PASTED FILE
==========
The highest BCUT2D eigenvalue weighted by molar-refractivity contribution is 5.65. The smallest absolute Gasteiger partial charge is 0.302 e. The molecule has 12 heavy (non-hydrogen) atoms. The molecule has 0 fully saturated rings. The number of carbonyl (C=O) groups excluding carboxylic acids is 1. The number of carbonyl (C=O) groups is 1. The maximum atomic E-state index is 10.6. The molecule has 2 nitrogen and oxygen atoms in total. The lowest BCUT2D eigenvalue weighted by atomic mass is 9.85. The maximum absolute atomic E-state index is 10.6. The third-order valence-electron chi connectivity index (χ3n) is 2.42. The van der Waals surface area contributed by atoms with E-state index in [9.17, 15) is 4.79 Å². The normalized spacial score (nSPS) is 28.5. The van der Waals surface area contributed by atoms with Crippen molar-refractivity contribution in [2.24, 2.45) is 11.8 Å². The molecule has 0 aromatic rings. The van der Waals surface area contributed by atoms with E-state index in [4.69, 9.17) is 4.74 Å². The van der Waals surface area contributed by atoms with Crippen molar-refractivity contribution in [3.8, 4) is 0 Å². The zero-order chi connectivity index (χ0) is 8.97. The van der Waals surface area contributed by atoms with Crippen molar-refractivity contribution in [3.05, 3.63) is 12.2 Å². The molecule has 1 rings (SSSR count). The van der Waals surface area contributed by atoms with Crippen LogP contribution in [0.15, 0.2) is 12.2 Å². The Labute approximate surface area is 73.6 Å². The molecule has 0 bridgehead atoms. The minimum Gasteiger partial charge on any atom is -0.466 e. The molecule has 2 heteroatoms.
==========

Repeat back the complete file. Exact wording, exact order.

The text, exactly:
The highest BCUT2D eigenvalue weighted by molar-refractivity contribution is 5.65. The smallest absolute Gasteiger partial charge is 0.302 e. The molecule has 12 heavy (non-hydrogen) atoms. The molecule has 0 fully saturated rings. The number of carbonyl (C=O) groups excluding carboxylic acids is 1. The number of carbonyl (C=O) groups is 1. The maximum atomic E-state index is 10.6. The molecule has 2 nitrogen and oxygen atoms in total. The lowest BCUT2D eigenvalue weighted by atomic mass is 9.85. The maximum absolute atomic E-state index is 10.6. The third-order valence-electron chi connectivity index (χ3n) is 2.42. The van der Waals surface area contributed by atoms with E-state index in [9.17, 15) is 4.79 Å². The normalized spacial score (nSPS) is 28.5. The van der Waals surface area contributed by atoms with Crippen molar-refractivity contribution in [2.24, 2.45) is 11.8 Å². The molecule has 0 aromatic rings. The van der Waals surface area contributed by atoms with E-state index in [4.69, 9.17) is 4.74 Å². The van der Waals surface area contributed by atoms with Crippen molar-refractivity contribution in [3.8, 4) is 0 Å². The zero-order chi connectivity index (χ0) is 8.97. The van der Waals surface area contributed by atoms with Crippen molar-refractivity contribution in [3.05, 3.63) is 12.2 Å². The molecule has 1 rings (SSSR count). The van der Waals surface area contributed by atoms with Crippen LogP contribution in [0.15, 0.2) is 12.2 Å². The Labute approximate surface area is 73.6 Å². The molecule has 0 bridgehead atoms. The minimum Gasteiger partial charge on any atom is -0.466 e. The molecule has 2 heteroatoms.